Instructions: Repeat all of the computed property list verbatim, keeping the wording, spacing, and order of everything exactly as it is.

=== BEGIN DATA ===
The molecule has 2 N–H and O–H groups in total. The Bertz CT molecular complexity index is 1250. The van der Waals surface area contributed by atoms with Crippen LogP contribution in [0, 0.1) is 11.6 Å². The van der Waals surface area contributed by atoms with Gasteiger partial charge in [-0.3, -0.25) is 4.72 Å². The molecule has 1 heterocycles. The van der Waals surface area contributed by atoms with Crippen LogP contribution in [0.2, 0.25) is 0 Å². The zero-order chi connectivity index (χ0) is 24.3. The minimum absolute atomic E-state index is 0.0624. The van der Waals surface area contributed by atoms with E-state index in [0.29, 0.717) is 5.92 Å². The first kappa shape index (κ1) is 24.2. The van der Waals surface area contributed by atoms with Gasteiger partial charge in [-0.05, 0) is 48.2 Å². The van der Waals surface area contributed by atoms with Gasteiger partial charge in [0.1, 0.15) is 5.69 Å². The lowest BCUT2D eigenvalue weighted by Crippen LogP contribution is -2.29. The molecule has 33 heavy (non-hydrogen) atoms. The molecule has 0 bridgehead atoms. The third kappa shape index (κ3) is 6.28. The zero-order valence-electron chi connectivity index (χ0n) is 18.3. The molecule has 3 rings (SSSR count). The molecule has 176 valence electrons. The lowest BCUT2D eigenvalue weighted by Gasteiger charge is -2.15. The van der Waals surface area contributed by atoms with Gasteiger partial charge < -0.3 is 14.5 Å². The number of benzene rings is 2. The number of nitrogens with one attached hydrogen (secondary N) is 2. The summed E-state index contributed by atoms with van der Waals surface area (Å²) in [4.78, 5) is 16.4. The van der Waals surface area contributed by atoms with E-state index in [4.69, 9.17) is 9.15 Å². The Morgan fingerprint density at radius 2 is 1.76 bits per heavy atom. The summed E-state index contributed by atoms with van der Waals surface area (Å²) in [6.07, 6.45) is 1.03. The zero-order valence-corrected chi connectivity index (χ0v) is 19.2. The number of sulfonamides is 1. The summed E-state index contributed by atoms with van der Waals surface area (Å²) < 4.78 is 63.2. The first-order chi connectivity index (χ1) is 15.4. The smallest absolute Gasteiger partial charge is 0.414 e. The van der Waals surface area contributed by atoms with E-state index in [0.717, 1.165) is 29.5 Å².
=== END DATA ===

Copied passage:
The molecule has 2 N–H and O–H groups in total. The Bertz CT molecular complexity index is 1250. The van der Waals surface area contributed by atoms with Crippen LogP contribution in [0, 0.1) is 11.6 Å². The van der Waals surface area contributed by atoms with Gasteiger partial charge in [-0.3, -0.25) is 4.72 Å². The molecule has 1 heterocycles. The van der Waals surface area contributed by atoms with Crippen LogP contribution in [0.2, 0.25) is 0 Å². The zero-order chi connectivity index (χ0) is 24.3. The minimum absolute atomic E-state index is 0.0624. The van der Waals surface area contributed by atoms with E-state index in [0.29, 0.717) is 5.92 Å². The first kappa shape index (κ1) is 24.2. The van der Waals surface area contributed by atoms with Gasteiger partial charge in [-0.05, 0) is 48.2 Å². The van der Waals surface area contributed by atoms with Gasteiger partial charge in [0.1, 0.15) is 5.69 Å². The lowest BCUT2D eigenvalue weighted by Crippen LogP contribution is -2.29. The molecule has 33 heavy (non-hydrogen) atoms. The molecule has 0 bridgehead atoms. The third kappa shape index (κ3) is 6.28. The zero-order valence-electron chi connectivity index (χ0n) is 18.3. The molecule has 3 rings (SSSR count). The molecule has 176 valence electrons. The lowest BCUT2D eigenvalue weighted by Gasteiger charge is -2.15. The van der Waals surface area contributed by atoms with Gasteiger partial charge < -0.3 is 14.5 Å². The number of benzene rings is 2. The number of nitrogens with one attached hydrogen (secondary N) is 2. The summed E-state index contributed by atoms with van der Waals surface area (Å²) in [4.78, 5) is 16.4. The van der Waals surface area contributed by atoms with E-state index in [4.69, 9.17) is 9.15 Å². The Morgan fingerprint density at radius 2 is 1.76 bits per heavy atom. The summed E-state index contributed by atoms with van der Waals surface area (Å²) in [6.07, 6.45) is 1.03. The zero-order valence-corrected chi connectivity index (χ0v) is 19.2. The number of sulfonamides is 1. The summed E-state index contributed by atoms with van der Waals surface area (Å²) < 4.78 is 63.2. The first-order chi connectivity index (χ1) is 15.4. The smallest absolute Gasteiger partial charge is 0.414 e. The van der Waals surface area contributed by atoms with E-state index in [0.717, 1.165) is 29.5 Å².